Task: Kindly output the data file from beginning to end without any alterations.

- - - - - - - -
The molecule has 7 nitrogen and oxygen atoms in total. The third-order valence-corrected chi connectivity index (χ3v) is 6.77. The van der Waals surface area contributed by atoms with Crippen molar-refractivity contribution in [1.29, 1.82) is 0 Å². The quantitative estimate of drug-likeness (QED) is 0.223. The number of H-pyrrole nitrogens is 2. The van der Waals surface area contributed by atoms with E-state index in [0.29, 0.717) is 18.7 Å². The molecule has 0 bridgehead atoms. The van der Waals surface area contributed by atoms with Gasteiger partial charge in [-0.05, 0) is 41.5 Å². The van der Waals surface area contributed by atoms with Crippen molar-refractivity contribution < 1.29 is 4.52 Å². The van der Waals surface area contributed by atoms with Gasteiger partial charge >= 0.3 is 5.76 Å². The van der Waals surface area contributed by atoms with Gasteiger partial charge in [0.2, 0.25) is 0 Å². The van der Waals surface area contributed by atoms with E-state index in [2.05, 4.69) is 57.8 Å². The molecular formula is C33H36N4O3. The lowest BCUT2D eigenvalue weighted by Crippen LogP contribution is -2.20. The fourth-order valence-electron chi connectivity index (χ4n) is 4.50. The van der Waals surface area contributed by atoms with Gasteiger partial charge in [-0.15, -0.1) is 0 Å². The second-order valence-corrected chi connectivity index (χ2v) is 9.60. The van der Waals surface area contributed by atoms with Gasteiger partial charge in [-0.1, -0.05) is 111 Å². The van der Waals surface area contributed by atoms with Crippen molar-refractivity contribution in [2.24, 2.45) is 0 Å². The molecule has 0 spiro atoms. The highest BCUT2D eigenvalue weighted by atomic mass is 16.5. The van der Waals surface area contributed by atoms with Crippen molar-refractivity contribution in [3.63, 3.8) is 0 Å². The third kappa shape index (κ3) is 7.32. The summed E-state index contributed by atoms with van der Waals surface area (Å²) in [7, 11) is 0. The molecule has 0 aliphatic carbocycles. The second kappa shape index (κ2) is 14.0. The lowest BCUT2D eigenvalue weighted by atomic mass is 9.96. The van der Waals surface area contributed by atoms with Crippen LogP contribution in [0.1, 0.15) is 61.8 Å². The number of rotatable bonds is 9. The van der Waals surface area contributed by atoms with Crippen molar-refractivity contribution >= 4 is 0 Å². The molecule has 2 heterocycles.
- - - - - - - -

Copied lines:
The molecule has 7 nitrogen and oxygen atoms in total. The third-order valence-corrected chi connectivity index (χ3v) is 6.77. The van der Waals surface area contributed by atoms with Crippen molar-refractivity contribution in [1.29, 1.82) is 0 Å². The quantitative estimate of drug-likeness (QED) is 0.223. The number of H-pyrrole nitrogens is 2. The van der Waals surface area contributed by atoms with E-state index in [0.29, 0.717) is 18.7 Å². The molecule has 0 bridgehead atoms. The van der Waals surface area contributed by atoms with Gasteiger partial charge in [-0.05, 0) is 41.5 Å². The van der Waals surface area contributed by atoms with Crippen molar-refractivity contribution < 1.29 is 4.52 Å². The van der Waals surface area contributed by atoms with Gasteiger partial charge >= 0.3 is 5.76 Å². The van der Waals surface area contributed by atoms with Gasteiger partial charge in [0.2, 0.25) is 0 Å². The van der Waals surface area contributed by atoms with E-state index in [2.05, 4.69) is 57.8 Å². The molecular formula is C33H36N4O3. The lowest BCUT2D eigenvalue weighted by Crippen LogP contribution is -2.20. The fourth-order valence-electron chi connectivity index (χ4n) is 4.50. The van der Waals surface area contributed by atoms with Gasteiger partial charge in [-0.15, -0.1) is 0 Å². The second-order valence-corrected chi connectivity index (χ2v) is 9.60. The van der Waals surface area contributed by atoms with Gasteiger partial charge in [-0.1, -0.05) is 111 Å². The van der Waals surface area contributed by atoms with Crippen molar-refractivity contribution in [2.24, 2.45) is 0 Å². The molecule has 0 spiro atoms. The highest BCUT2D eigenvalue weighted by atomic mass is 16.5. The van der Waals surface area contributed by atoms with Crippen molar-refractivity contribution in [3.63, 3.8) is 0 Å². The third kappa shape index (κ3) is 7.32. The summed E-state index contributed by atoms with van der Waals surface area (Å²) in [7, 11) is 0. The molecule has 0 aliphatic carbocycles. The second kappa shape index (κ2) is 14.0. The lowest BCUT2D eigenvalue weighted by atomic mass is 9.96. The van der Waals surface area contributed by atoms with Crippen LogP contribution in [0.1, 0.15) is 61.8 Å². The number of rotatable bonds is 9. The van der Waals surface area contributed by atoms with Crippen molar-refractivity contribution >= 4 is 0 Å². The molecule has 2 heterocycles.